The development of community forests is gaining momentum in Central Africa. They can help secure customary tenure, sustainably manage resources and improve livelihoods for indigenous peoples and local communities.
In the absence of a land tenure system establishing clear collective ownership rights, community forestry now appears to be the most efficient option to secure customary land tenure in Congo. However, despite the opportunities that community forestry offers for IPLCs to secure customary land rights and improve their livelihoods, a number or constraints and challenges persist in relation to land tenure insecurity and overlapping.
Today, on the 70th Anniversary of the International Declaration on Human Rights, the Gbabandi platform has launched their report on citizenship of indigenous forest peoples in Cameroon.
These Briefs were prepared for rural community leaders in Kenya. The major and longer document (Brief 3), identifies legal support and constraints for community land security in Kenya. This is prefaced by overviews of the situation globally (Brief 1), and in Africa (Brief 2).
This practical guide highlights the extent of recognition of customary land rights of forest-dependent communities in the DRC.
FPP and BothENDS have provided a submission the UN Special Rapportuer on the Rights of Indigenous Peoples, Vicky Tauli-Corpuz, as a contribution to her crucial thematic report on the criminalisation of indigenous peoples.
Alternative report submitted by Association Okani and FPP to the Pre-Sessional Working Group of the Committee on Economic, Social and Cultural Rights (CESCR), 3-16 April 2018, to assist with the preparation of the list issues to consider in the forthcoming examination of the State Report of the Republic of Cameroon.
In accordance with Article 62 of the African Charter on Human and Peoples' Rights, States Parties to the Charter are required to submit every two years, a report on the legislative or other measures taken, with a view to giving effect to the rights and freedoms recognised and guaranteed by the Charter.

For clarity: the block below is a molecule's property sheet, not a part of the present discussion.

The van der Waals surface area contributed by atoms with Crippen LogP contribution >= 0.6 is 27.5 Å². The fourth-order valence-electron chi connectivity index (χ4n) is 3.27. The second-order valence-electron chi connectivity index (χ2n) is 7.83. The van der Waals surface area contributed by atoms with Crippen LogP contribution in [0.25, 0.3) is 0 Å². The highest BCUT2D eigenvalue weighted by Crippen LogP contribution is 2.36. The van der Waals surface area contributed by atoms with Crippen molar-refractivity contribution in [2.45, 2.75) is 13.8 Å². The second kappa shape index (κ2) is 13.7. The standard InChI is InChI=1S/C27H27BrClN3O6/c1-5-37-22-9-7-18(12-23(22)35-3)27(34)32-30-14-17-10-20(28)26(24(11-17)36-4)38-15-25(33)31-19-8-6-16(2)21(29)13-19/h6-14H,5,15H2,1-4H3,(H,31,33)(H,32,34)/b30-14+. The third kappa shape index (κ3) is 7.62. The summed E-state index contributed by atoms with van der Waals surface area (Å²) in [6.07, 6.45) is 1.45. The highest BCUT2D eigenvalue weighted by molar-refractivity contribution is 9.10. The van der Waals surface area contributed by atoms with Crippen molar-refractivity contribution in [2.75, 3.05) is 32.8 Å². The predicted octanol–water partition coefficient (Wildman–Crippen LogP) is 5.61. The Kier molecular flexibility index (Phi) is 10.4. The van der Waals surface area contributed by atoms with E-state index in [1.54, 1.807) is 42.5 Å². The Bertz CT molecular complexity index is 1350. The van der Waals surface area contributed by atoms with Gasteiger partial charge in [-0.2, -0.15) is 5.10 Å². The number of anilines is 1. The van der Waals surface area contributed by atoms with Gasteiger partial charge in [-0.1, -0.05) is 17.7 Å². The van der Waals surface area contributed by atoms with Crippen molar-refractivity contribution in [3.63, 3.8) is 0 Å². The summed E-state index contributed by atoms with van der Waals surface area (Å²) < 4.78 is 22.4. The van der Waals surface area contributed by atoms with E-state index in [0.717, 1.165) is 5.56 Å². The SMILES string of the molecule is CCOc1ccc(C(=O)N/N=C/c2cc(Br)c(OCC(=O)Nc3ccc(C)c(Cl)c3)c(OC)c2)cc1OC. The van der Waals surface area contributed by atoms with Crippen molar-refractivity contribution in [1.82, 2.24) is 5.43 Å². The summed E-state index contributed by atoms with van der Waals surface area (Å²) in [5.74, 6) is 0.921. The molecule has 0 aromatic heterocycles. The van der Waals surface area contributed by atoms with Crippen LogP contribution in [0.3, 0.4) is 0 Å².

Around 5 per cent of the world’s population are indigenous, and every day huge numbers of indigenous people risk their life in protection of their ancestral lands.
According to Global Witness’ Defenders of the Earth 2017 report, nearly 40 per cent of the defenders who died in 2016 were indigenous.
The Democratic Republic of Congo is engaged in a land reform process under the Government’s action plan. A number of reforms for enhancing economic growth are planned, including those that relate to the principles established for governing property, and the use and management of land resources and improving their productivity and contribution to social development.
Since the 1960s, the Sengwer peoples of western Kenya have been experiencing forced evictions from their home in the name of conservation. Since 2014, these evictions have intensified.
The Civil Society Working Group on Land Rights Reform in Liberia, endorsed by the national Civil Society Council of Liberia, has been involved in intense and persistent advocacy work to raise awareness around land reforms in the country, particularly to get the general public to demand the passage of the Land Rights Act (LRA).
In 2010, Cameroon and the European Union signed a Voluntary Partnership Agreement on forest law enforcement, governance and trade in timber and derived products. One apparently positive element highlighted by the European Union and civil society organisations has been the inclusion of a 'transparency annex' in the document, which aimed to "make information available for public scrutiny to improve transparency and accountability".
This review is the result of several years of fieldwork by the Sustainable Development Institute (SDI), and is the first step of a UN Food and Agriculture Organisation (FAO) funded project that examines putting into practice in Liberia the FAO Technical Guide entitled ‘Respecting free, prior and informed consent, Practical guidance for governments, companies, NGOs, indigenous peoples and local communities in relation to land acquisition’.
This review is the result of several years of fieldwork by the Liberian civil society organisation Social Entrepreneurs for Sustainable Development (SESDev), in partnership with the UK-based Forest Peoples Programme (FPP), and is part of a UN Food and Agriculture Organisation (FAO) funded project that examines putting into practice in Liberia the FAO Technical Guide entitled ‘Respecting free, prior and informed consent, Practical guidance for governments, companies, NGOs, indigenous peoples and local communities in relation to land acquisition’.
How the National Constitution treats minorities is a good test of a nation’s maturity. How government applies their rules is a good test of the state’s maturity.
Alternative report to the Initial report of the Republic of Uganda to be presented at the 55th session of the United Nations Committee on Economic, Social and Cultural Rights: 1st – 19th June 2015
The global forest crisis is worsening and infringements of the rights of indigenous peoples and forest-dependent communities are rising, according to a detailed assessment of nine country cases. Climate change mitigation and conservation policies must place community land rights and human rights centre-stage if they are to achieve the goal of sustainably reducing deforestation says the report.